ESG roundup: MPs' Pension Fund, UKSIF, Sustainalytics, SynTao, Swiss scepticism
EUROPE - The UK Sustainable Investment and Finance Association (UKSIF) and Green Party MP Caroline Lucas have called on the Parliamentary Contributory Pension Fund (PCPF) to commit to the UK Stewardship Code.
The voluntary code aims to enhance engagement between institutional investors and companies to help improve long-term returns to shareholders and ensure good corporate governance.
But the PCPF has not made a public commitment to the Code since its publication in July 2010.
UKSIF and Lucas have written to the chairman of the board of trustees of the PCPF Brian Donohoe, requesting a meeting to make the case for the fund's signature.
Lucas said: "Most people would be appalled if they thought their pensions were being invested in corporations with, for example, poor records on human rights or environmental protection.
"By signing the MP pension fund up to the UK Stewardship Code, Parliament can demonstrate its commitment to sustainability and transparency, and really lead by example in responsible investment."
There are currently approximately 250 signatories to the Stewardship Code, including public service pension schemes such as the London Pensions Fund Authority, the Environment Agency Active Pension Fund and the Pension Protection Fund.
In other news, Global responsible investment research firm Sustainalytics has entered a partnership with Beijing-based sustainability consultancy SynTao.
A central aspect of the partnership is the sharing of resources.
SynTao will share analysis of Chinese companies' ESG performance on the Sustainalytics Global Platform, enabling Sustainalytics' clients to improve their understanding of the market.
In working with Sustainalytics, SynTao can offer its clients guidance on global best practices and international standards for sustainability solutions and training.
The partnership with SynTao is the latest of Sustainalytics' corporate activities in the Asian market.
The firm recently acquired Singapore-based ESG research house Responsible Research.
Last year, the Sustainalytics also entered into a strategic partnership with SUSTINVEST of South Korea.
Lastly, strong scepticism is associated with ESG investments, a study by the University of St Gallen (HSG) in cooperation with Contrast Capital has revealed.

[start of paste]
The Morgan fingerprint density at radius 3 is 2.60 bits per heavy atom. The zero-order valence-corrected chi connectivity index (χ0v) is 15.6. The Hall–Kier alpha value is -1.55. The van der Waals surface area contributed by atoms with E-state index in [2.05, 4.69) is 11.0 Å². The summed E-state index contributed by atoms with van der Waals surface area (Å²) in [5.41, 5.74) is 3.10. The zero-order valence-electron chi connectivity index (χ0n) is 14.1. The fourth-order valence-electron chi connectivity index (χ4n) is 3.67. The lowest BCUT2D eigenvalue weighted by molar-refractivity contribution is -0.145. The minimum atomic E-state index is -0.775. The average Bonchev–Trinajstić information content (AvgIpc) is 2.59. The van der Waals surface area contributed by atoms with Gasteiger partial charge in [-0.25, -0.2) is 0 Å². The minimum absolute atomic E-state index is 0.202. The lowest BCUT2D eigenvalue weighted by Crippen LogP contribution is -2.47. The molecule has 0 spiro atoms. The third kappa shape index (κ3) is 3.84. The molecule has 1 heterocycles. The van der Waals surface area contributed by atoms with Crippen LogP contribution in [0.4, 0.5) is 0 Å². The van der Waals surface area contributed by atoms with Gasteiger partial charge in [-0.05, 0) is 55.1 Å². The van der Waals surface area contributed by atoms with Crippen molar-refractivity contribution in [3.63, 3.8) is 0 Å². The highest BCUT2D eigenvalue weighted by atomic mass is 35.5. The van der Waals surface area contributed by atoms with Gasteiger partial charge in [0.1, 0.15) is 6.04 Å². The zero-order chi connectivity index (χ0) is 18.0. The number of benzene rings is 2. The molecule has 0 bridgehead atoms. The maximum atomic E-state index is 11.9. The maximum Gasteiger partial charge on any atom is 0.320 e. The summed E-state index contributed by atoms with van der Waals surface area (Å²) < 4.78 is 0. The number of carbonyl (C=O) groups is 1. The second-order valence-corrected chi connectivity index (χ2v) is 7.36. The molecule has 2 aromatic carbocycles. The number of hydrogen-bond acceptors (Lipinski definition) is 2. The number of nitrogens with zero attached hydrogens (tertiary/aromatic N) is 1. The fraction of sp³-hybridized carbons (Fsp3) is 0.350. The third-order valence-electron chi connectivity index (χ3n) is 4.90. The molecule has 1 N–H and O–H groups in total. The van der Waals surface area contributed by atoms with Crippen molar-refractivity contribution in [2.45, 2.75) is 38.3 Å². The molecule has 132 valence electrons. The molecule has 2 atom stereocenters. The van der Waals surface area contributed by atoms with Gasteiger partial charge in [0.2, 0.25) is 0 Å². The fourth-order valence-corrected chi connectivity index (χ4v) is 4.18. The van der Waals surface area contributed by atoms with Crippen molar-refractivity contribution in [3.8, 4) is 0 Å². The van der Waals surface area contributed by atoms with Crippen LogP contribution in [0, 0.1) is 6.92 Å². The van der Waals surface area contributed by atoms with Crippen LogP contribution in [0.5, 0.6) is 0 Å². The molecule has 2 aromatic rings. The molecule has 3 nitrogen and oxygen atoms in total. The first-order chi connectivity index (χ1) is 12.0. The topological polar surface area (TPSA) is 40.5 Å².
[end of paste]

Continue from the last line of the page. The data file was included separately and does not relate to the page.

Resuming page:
Entitled 'Sustainable Investments in Switzerland: An Empirical Analysis of Asset Owners and Asset Managers on the Current Acceptance, Perceptions and Barriers', the analysis found that a lack of proper information and education about ESG investments was a key driver behind the scepticism.
Other key findings include the following:
• Uncertainty over how to measure companies or funds' actual ESG impact cause aversion to adopt such investment strategies.
• There is no stakeholder pressure - for example, from the media, regulators, NGOs - as yet in Switzerland to adopt ESG investment approaches.
• Pension funds are long-term investors, and they face the need to re-allocate their portfolio in the face of economic challenges. Currently, several pension funds critically review new investment approaches with a risk management focus.
Pierin Menzli, co-founder at Contrast Capital said: "Asset owners and asset managers in Switzerland are generally overwhelmed with daily operational challenges, and ESG investments take a low priority - even more in today's current economic and financial crisis.
"During the interviews we carried out in this research, it became clear the traditional investment consultants have a strong role and influence in Switzerland. In most cases, they are not knowledgeable and experienced enough to have an independent view on the emerging sustainable investing landscape.
"As a consequence, the more-of-the-same-approach is the allegedly least risky approach but the one that leaves out ESG risks that could substantially impact the future risk-return profile of their clients' investments."